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Campus Cry Babies:  Part 1

What happened to the First Amendment at Emory?

A recent campus protest over free speech occurred at Emory University, a private institution outside of Atlanta, Georgia. Emory has a reputation for strong academics, ranking 21 under national universities in the latest U.S. News and World Report.

On March 21, 2016, someone (a student, presumably) wrote “Trump 2016” in chalk around the Emory campus. By that afternoon, dozens of students were protesting the chalked message, shouting to college administrators, "You are not listening! Come speak to us, we are in pain!”

In response, Emory University President Jim Wagner met with the activists. They told him that the pro-Trump message wasn’t political speech, but rather a threat to their safety. "During our conversation, they voiced their genuine concern and pain in the face of this perceived intimidation," wrote Wagner in an email later sent to the university. He elaborated:

After meeting with our students, I cannot dismiss their expression of feelings and concern as motivated only by political preference or over-sensitivity. Instead, the students with whom I spoke heard a message, not about political process or candidate choice, but instead about values regarding diversity and respect that clash with Emory’s own.

Some student organizations also issued statements:

The Emory Latino Student Organization condemns this as an act meant to instigate division on our campus. We have the freedom of speech in this country to express different ideas. But it is un-American to support hatred against others, and that is exactly what Donald Trump is doing.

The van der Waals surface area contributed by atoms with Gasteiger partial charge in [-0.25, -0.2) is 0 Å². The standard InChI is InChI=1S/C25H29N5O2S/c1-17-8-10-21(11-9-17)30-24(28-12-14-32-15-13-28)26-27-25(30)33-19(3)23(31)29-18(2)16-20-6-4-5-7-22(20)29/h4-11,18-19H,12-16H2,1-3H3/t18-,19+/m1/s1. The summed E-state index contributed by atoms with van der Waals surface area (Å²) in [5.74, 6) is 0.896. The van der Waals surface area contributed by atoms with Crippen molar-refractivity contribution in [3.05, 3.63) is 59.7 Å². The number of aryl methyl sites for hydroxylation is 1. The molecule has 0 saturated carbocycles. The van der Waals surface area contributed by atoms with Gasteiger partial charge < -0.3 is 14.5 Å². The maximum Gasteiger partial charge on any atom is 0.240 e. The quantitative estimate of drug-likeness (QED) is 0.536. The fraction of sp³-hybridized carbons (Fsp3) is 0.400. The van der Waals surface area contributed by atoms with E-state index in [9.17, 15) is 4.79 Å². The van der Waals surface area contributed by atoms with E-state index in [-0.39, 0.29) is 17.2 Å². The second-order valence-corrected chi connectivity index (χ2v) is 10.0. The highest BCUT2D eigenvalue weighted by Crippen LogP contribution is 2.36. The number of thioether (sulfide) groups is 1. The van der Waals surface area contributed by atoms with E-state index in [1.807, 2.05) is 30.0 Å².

Young Democrats of Emory President Alexius Marcano shined in on the "threat":

it’s really not advocating for censorship … They weren’t protesting support of the candidate, they weren’t trying to ban any campaign activism for Trump, they were just using their free speech to express their concerns about the circumstances…Trump represents something different, that’s threatening.

In the end, the university caved to the demands of the protesters and found that the chalked messages were a violation of school "policy," purportedly due to the locations in which they appeared.

Ajay Nair, senior vice president and dean of campus life at Emory, wrote an article about the incident in the publication Inside Higher Ed. He made three points. The first was that protests were allowed at Emory and even encouraged:

Although we have much work ahead at Emory, we have made significant progress by coming together as a university community to address last fall’s demands by the Black Students at Emory movement. Having identified shared concerns, values and passions, we are now positioned to create a more racially just campus community.

Secondly, the messages weren’t written in the proper place; so, they violated school policy. Finally, underrepresented students have faced great intolerance:

At Emory, like many other institutions, students have been subjected to bias incidents based on various aspects of their identities, including race, religion, disability, sexual orientation and political views. Such acts -- both overt and subtle -- take a profound toll on students on campuses that they genuinely want to embrace as home and haven.

Although in other parts of his article, Mr. Nair seems to understand that it’s important to have a variety of different views and that forbidding discussion on a candidate for one of our two primary political parties is wrong. However, he doesn’t realize that that is exactly what Emory University is doing by caving to some of their students.

Instead of capitulating, Emory might have used this incident as a great opportunity to teach its students the tremendous value of our First Amendment. For centuries and even still today, individuals have been killed for voicing their opinions, but we (in theory) live in a country that actually supports people who speak out and protests too.

One thing Emory and these college students don’t understand is that by hearing the other side, people can better advocate for their view, evaluate their own point of view, or even reach a compromise. Conversely, it is through the very rules that Emory supports that people become intolerant.

And Emory, like many institutions of higher learning however well meaning, is not doing its students any favors by "protecting" them from speech. If these students cannot handle seeing a presidential candidate's name on a sidewalk, how would they handle it if that candidate actually won the presidency?

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